I've noticed that for Crystal Reports made by our organization and by some of our ERA software providers have a tendency to use physical tables for their reports' data sets, rather than using a view or a stored procedure to collect the data. Occasionally I've seen reports use stored proceedures which then use physical tables rather than temporary tables to store and manipulate data sets. In these cases the report output often exists as a table like
rpt_ap_vendors or similar, and it may or may not be devoid of data when not in use.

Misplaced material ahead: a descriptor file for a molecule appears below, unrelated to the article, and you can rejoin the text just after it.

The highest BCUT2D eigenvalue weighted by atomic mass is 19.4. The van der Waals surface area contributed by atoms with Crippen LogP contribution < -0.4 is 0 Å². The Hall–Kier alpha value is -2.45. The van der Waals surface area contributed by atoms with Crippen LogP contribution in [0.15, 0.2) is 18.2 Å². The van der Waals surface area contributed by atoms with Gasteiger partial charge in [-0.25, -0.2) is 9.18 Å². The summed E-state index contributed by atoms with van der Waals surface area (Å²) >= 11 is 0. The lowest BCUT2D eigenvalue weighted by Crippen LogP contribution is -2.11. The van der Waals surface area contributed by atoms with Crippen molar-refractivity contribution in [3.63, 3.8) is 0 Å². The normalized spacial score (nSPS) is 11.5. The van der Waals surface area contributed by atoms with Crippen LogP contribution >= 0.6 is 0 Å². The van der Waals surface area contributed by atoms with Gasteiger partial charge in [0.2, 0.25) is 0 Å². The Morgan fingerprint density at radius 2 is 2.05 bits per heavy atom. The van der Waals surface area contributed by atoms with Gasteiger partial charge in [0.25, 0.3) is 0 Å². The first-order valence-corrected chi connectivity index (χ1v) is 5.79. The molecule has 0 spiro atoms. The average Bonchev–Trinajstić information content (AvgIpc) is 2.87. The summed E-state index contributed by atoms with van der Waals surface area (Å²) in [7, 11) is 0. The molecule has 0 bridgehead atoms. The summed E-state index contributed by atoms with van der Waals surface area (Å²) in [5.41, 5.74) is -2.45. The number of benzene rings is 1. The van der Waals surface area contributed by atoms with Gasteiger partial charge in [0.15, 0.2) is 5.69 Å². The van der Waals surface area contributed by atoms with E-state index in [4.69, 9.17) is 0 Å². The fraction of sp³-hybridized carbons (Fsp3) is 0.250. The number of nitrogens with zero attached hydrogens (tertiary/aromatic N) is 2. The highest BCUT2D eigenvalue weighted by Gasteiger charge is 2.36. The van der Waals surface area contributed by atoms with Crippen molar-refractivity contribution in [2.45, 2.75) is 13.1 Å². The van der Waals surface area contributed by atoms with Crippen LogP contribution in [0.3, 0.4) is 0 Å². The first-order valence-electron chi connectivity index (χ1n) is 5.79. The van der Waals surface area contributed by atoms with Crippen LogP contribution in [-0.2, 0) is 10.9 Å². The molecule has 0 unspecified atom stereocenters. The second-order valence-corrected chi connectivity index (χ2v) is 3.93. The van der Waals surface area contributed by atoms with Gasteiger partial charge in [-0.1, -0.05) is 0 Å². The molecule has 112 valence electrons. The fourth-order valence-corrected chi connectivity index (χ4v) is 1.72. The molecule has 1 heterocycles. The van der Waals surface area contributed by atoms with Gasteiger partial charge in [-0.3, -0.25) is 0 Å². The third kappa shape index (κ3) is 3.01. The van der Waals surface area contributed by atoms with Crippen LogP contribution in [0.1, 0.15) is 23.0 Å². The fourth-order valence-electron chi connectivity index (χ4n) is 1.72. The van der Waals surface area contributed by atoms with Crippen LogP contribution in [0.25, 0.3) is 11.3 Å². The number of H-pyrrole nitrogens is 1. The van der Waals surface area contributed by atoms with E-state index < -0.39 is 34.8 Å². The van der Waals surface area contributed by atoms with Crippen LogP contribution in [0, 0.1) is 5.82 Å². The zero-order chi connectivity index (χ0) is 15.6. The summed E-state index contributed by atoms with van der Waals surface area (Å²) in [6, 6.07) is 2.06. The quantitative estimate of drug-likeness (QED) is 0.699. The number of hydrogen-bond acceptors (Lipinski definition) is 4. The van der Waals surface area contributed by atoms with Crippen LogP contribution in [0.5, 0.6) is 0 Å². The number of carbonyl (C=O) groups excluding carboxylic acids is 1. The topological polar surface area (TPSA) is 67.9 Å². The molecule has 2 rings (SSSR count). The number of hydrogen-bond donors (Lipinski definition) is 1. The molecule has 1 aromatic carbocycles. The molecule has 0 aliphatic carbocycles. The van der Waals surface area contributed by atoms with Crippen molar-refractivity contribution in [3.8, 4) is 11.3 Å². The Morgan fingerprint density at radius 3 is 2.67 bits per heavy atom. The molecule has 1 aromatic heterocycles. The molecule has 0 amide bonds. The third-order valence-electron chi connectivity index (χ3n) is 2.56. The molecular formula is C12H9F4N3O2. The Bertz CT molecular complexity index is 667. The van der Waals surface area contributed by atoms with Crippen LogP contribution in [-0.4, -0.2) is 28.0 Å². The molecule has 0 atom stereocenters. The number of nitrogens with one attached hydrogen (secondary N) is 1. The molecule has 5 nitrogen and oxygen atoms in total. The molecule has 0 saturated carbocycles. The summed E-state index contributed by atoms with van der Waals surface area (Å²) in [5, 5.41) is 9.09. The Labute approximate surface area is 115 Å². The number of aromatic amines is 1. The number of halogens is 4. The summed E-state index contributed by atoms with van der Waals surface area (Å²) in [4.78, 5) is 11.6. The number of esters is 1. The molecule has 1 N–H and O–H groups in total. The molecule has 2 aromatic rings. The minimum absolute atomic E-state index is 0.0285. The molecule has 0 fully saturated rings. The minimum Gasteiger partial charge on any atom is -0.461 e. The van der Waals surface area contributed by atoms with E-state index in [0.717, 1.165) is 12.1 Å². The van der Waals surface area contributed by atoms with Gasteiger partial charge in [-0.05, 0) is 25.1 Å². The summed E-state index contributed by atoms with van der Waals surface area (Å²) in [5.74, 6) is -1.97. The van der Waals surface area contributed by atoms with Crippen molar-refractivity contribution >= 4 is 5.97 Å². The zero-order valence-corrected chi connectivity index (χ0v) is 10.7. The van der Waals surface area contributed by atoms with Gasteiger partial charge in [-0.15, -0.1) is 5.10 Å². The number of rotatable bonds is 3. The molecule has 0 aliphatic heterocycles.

These are always cases where the report is generated on-demand, so this is not a case where a report could be generated once and served multiple times, and there are not multiple reports/stored procedures accessing this data at the same time.
What reason would there be for using physical tables for reports like this? Is there a logical, technical or performance related reason to do so? In generating reports I personally have always used views and stored procedures with temporary tables or better yet derived tables to avoid extra disc reads involving clearing out/deleting a temporary table.